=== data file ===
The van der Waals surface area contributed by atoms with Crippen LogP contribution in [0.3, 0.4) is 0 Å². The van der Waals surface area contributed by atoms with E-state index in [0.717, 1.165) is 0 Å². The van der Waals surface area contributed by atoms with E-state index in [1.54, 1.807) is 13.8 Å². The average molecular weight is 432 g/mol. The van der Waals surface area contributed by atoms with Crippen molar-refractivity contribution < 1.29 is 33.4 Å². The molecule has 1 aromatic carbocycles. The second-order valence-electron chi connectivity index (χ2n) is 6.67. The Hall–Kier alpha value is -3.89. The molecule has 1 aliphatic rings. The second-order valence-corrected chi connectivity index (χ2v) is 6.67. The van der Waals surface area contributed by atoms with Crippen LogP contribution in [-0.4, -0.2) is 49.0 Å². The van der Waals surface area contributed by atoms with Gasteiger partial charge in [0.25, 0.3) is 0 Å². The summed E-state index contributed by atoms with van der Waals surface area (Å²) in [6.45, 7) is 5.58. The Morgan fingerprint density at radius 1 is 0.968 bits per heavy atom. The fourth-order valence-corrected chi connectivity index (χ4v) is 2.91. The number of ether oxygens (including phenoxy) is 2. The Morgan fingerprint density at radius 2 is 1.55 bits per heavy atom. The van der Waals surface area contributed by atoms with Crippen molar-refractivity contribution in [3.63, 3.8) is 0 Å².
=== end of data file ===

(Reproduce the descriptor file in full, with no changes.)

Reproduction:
The van der Waals surface area contributed by atoms with Crippen LogP contribution in [0.3, 0.4) is 0 Å². The van der Waals surface area contributed by atoms with E-state index in [0.717, 1.165) is 0 Å². The van der Waals surface area contributed by atoms with E-state index in [1.54, 1.807) is 13.8 Å². The average molecular weight is 432 g/mol. The van der Waals surface area contributed by atoms with Crippen molar-refractivity contribution < 1.29 is 33.4 Å². The molecule has 1 aromatic carbocycles. The second-order valence-electron chi connectivity index (χ2n) is 6.67. The Hall–Kier alpha value is -3.89. The molecule has 1 aliphatic rings. The second-order valence-corrected chi connectivity index (χ2v) is 6.67. The van der Waals surface area contributed by atoms with Crippen LogP contribution in [-0.4, -0.2) is 49.0 Å². The van der Waals surface area contributed by atoms with Gasteiger partial charge in [0.25, 0.3) is 0 Å². The summed E-state index contributed by atoms with van der Waals surface area (Å²) in [6.45, 7) is 5.58. The Morgan fingerprint density at radius 1 is 0.968 bits per heavy atom. The fourth-order valence-corrected chi connectivity index (χ4v) is 2.91. The number of ether oxygens (including phenoxy) is 2. The Morgan fingerprint density at radius 2 is 1.55 bits per heavy atom. The van der Waals surface area contributed by atoms with Crippen molar-refractivity contribution in [3.63, 3.8) is 0 Å².